The recorder may persist or store the information received from the monitor in one or more data stores such as data store 124, etc. Data store 124, etc. can be available to subsequent executions of program 108. The player (e.g., player 104 c) can retrieve information stored by the recorder in the profile data store and parcel out and manage compilation of program entities identified in the profile data store in one or more background threads. The player can wait to eagerly compile a method until the program modules listed in the profile data for the method being compiled have been loaded by the executing program because if a method is chosen to be compiled in a background thread and the program modules that the method being compiled references have not been loaded, the compilation may lead to an application crash as described earlier.
The player may achieve transparency by ensuring that code execution is not performed on the background threads. When a background thread is initiated by the player for background compilation, logic is executed that prevents execution of user code on the background thread. The logic that is executed may include the use of stubs to defer running of user code until the first access by the executing program. In accordance with some aspects of the subject matter disclosed herein, the information passed to the recorder by the monitor and/or the information recorded by the recorder includes a sequential list of methods that are used by the foreground thread or threads and does not include methods that are compiled by the background threads but are never used by the foreground thread. In accordance with some aspects of the subject matter disclosed herein the information recorded by the recorder includes information about work performed by the foreground threads and does not include information about work performed in the background threads.
In accordance with some aspects of the subject matter disclosed herein, after a method has been compiled by the foreground thread, a snapshot can be taken. The snapshot can include a set of program modules comprising all of the program modules that were loaded in the process at compilation time. Alternatively, a snapshot can include a set of program modules that a method depends on. It will be appreciated that these sets may differ. For example, a snapshot of all loaded program modules may suggest that modules A, B and C are needed for Method 1 to compile, but a computing of dependencies may determine that Method 1 only needs program modules A and B to be loaded to compile. Whenever a method is compiled by the foreground thread, information can be added to the snapshot. For example, referring now to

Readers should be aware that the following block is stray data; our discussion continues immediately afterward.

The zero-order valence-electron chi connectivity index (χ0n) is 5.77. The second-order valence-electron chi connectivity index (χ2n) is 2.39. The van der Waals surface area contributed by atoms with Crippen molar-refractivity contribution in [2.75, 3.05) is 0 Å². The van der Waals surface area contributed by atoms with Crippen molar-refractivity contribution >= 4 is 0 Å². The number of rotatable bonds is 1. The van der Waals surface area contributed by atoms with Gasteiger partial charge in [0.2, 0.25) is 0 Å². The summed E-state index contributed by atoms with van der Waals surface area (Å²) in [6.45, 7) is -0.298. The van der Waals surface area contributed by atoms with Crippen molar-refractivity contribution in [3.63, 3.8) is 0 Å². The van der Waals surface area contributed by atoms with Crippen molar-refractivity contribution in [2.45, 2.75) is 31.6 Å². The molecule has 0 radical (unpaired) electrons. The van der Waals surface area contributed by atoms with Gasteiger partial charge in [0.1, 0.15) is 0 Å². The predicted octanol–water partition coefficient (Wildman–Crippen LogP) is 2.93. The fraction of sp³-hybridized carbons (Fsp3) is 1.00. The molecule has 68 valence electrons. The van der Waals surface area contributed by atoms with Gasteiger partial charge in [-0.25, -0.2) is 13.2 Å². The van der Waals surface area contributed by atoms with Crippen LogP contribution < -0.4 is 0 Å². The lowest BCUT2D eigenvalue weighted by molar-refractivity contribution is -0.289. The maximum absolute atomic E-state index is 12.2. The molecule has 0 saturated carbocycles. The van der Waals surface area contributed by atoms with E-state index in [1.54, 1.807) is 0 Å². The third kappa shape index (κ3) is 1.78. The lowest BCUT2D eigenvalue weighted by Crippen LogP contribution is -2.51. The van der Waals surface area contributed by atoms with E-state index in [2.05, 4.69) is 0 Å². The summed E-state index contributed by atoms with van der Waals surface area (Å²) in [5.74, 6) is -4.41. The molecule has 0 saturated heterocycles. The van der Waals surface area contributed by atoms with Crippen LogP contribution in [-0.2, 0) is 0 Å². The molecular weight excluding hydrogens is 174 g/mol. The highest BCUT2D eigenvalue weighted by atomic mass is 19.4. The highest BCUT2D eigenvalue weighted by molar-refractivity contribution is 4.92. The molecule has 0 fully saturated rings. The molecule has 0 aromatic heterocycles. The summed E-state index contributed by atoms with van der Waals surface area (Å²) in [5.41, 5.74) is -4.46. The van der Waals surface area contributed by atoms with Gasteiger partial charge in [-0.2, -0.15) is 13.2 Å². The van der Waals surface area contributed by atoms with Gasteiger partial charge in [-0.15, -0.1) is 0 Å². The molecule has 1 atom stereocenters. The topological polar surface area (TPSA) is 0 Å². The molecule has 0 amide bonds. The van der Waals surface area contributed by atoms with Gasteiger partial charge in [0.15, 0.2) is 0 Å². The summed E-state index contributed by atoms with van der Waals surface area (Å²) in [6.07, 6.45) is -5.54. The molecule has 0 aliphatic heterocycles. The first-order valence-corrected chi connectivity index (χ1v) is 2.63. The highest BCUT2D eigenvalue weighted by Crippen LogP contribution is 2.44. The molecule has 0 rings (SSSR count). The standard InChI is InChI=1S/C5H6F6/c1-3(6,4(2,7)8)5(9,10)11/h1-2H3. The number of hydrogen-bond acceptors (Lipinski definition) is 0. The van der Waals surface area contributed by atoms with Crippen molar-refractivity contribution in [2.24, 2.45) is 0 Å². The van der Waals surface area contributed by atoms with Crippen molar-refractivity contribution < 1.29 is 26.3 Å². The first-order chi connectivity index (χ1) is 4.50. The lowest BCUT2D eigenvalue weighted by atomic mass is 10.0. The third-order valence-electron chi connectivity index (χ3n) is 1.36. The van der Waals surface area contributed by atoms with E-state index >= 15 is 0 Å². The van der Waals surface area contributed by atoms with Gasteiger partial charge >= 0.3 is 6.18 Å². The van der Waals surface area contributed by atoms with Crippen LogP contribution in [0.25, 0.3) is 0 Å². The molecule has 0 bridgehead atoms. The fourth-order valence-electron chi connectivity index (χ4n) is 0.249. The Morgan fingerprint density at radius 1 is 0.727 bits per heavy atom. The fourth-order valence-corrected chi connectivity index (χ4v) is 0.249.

At this point, recording data can be collected (e.g., Recording Data 1 220) that indicates that Method 1 210 was executed in the foreground thread. At the time indicated by arrow 234, Method 2 212 has been compiled and executed. No additional modules have been loaded into the process. The profile information is updated to record the execution of Method 2 212 in the foreground thread (e.g., Recording Data 2 222). At the time indicated by arrow 236, Method 3 214 has been compiled and executed. No additional modules have been loaded into the process. The profile information is updated to record the execution of Method 3 214 (e.g., Recording Data 3 224). Module D 208 is subsequently loaded into the process and Method 4 216 is compiled and executed. After Method 4 216 has been compiled, at the point in the recording timeline indicated by arrow 238, a snapshot (e.g., Snapshot 2 226) can be taken that indicates that Module D 208 has been loaded in the process. Hence, at this point, Module A 202, Module B 204, Module C 206 and Module D 208 were loaded into the process when compilation of Method 4 216 occurred. At this point, recording data (e.g., Recording Data 4 228) can be collected that indicates that Method 4 216 was executed in the foreground thread.
Because Method 1 210 did successfully compile, it can be assumed that the set of modules that includes Module A 202, Module B 204, Module C 206 includes all the modules needed by Method 1 210 (dependencies of Method 1 210). It will be appreciated that if the snapshot includes all the program modules loaded when Method 1 210 successfully compiled, the set of modules that includes Module A 202, Module B 204, Module C 206 may include one or more modules that are not actually needed by Method 1 210. For example, Method 1 210 may only actually need Module A 202 and Module B 204 but because Method C 206 was loaded at the time Method 1 210 compiled, Module C 206 is included in the profile data in the list of modules that Method 1 210 needs. When Method 4 216 is compiled, Module D 208 has been loaded. Hence Module D 208 is added to the profile data for the list of modules that have to be loaded into the process for Method 4 216 to compile. As described above, snapshot data can include all the modules loaded when the method compiled and/or computed dependencies for the method.